withmyown2hands (author)2009-08-06

What is the spacing between the screws that join the uprights? Seems roughly a foot space between them.

ajmontag (author)withmyown2hands2009-08-07

Yeah, its about a foot, but i would actually go closer than that; try every 6" - 9"

bowser82 (author)2009-08-01

Nice build! But better cure any wobbles and squeeks, if you want to be able to get any action going on... ;-) Oh no, wait, your soul purpose in college is to study. No extracurrricular activities! heheh

majsupo (author)2009-07-20

how stable is this. do you need to do a cross beam like in the OP loft bed, or is the bottom and side brace sufficient enough. Great looking work by the way.

ajmontag (author)majsupo2009-07-20

We may end up adding small pieces at a 45 deg. angle in the front when we move in. The two screws that i will also add on the side with one bolt will also be essential. to answer your question, it is structurally sound; just a bit wobbly, but can be easily fixed.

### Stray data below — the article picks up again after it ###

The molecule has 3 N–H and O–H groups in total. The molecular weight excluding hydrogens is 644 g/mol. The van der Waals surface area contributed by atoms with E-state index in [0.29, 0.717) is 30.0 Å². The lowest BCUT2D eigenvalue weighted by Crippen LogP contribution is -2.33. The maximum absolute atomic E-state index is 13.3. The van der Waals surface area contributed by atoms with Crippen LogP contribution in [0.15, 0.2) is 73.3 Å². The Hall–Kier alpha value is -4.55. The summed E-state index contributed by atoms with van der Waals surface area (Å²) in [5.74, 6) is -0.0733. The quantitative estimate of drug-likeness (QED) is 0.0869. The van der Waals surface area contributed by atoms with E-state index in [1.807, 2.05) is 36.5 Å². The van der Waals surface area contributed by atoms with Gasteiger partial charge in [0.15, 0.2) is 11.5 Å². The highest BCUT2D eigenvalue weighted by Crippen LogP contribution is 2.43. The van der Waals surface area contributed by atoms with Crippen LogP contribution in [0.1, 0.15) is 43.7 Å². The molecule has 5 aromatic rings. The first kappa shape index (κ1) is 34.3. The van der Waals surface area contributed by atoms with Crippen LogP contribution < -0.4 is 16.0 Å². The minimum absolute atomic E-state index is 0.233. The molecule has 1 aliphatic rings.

Sparky42 (author)ajmontag2009-07-30

One thing that will make it less wobbly is to screw a piece of cheap OSB on the back. This will make it much more rigid, and will give you a place to post things in your under-bunk study area. I'd suggest putting the same thing on one of the ends, too, but put that on the side that will be towards the wall as well, so that you don't block the view of the rest of the room.

eblisster (author)2009-07-30

No finished photo with paint, mattress, etc?

ajmontag (author)eblisster2009-07-30

i'm not going to paint it, just sand it smooth, and that is to come after i move to college ;)

3frog (author)2009-07-30

How long are your 3/8" bolts?